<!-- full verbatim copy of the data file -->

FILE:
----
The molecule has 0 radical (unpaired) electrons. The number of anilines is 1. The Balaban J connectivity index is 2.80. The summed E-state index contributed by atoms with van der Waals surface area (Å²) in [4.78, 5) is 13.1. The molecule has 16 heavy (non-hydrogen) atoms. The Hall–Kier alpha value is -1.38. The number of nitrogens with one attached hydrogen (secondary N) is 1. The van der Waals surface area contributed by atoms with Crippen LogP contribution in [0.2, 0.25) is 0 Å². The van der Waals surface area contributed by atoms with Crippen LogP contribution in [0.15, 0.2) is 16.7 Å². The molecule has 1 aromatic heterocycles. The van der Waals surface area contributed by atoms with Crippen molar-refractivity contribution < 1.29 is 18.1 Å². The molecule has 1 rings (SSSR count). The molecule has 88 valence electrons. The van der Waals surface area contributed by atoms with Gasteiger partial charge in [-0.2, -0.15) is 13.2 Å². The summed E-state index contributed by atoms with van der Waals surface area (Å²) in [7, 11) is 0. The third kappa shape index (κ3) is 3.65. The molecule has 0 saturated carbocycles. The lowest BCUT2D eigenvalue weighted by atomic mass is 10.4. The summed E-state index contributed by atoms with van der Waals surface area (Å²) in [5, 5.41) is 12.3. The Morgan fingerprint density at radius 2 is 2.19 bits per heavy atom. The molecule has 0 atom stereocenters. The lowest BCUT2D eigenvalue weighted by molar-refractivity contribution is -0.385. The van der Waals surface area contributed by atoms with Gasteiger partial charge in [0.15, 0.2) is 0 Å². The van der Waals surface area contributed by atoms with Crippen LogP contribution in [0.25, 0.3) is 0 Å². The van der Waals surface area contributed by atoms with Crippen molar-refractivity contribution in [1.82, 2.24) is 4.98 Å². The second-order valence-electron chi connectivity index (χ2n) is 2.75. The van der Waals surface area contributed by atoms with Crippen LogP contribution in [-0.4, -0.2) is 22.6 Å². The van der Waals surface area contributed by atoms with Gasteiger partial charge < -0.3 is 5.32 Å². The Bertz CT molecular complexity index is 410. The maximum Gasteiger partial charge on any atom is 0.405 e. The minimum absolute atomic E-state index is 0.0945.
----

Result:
The molecule has 0 radical (unpaired) electrons. The number of anilines is 1. The Balaban J connectivity index is 2.80. The summed E-state index contributed by atoms with van der Waals surface area (Å²) in [4.78, 5) is 13.1. The molecule has 16 heavy (non-hydrogen) atoms. The Hall–Kier alpha value is -1.38. The number of nitrogens with one attached hydrogen (secondary N) is 1. The van der Waals surface area contributed by atoms with Crippen LogP contribution in [0.2, 0.25) is 0 Å². The van der Waals surface area contributed by atoms with Crippen LogP contribution in [0.15, 0.2) is 16.7 Å². The molecule has 1 aromatic heterocycles. The van der Waals surface area contributed by atoms with Crippen molar-refractivity contribution < 1.29 is 18.1 Å². The molecule has 1 rings (SSSR count). The molecule has 88 valence electrons. The van der Waals surface area contributed by atoms with Gasteiger partial charge in [-0.2, -0.15) is 13.2 Å². The summed E-state index contributed by atoms with van der Waals surface area (Å²) in [7, 11) is 0. The third kappa shape index (κ3) is 3.65. The molecule has 0 saturated carbocycles. The lowest BCUT2D eigenvalue weighted by atomic mass is 10.4. The summed E-state index contributed by atoms with van der Waals surface area (Å²) in [5, 5.41) is 12.3. The Morgan fingerprint density at radius 2 is 2.19 bits per heavy atom. The molecule has 0 atom stereocenters. The lowest BCUT2D eigenvalue weighted by molar-refractivity contribution is -0.385. The van der Waals surface area contributed by atoms with Gasteiger partial charge in [0.15, 0.2) is 0 Å². The van der Waals surface area contributed by atoms with Crippen LogP contribution in [0.25, 0.3) is 0 Å². The van der Waals surface area contributed by atoms with Crippen molar-refractivity contribution in [1.82, 2.24) is 4.98 Å². The second-order valence-electron chi connectivity index (χ2n) is 2.75. The van der Waals surface area contributed by atoms with Crippen LogP contribution in [-0.4, -0.2) is 22.6 Å². The van der Waals surface area contributed by atoms with Gasteiger partial charge < -0.3 is 5.32 Å². The Bertz CT molecular complexity index is 410. The maximum Gasteiger partial charge on any atom is 0.405 e. The minimum absolute atomic E-state index is 0.0945.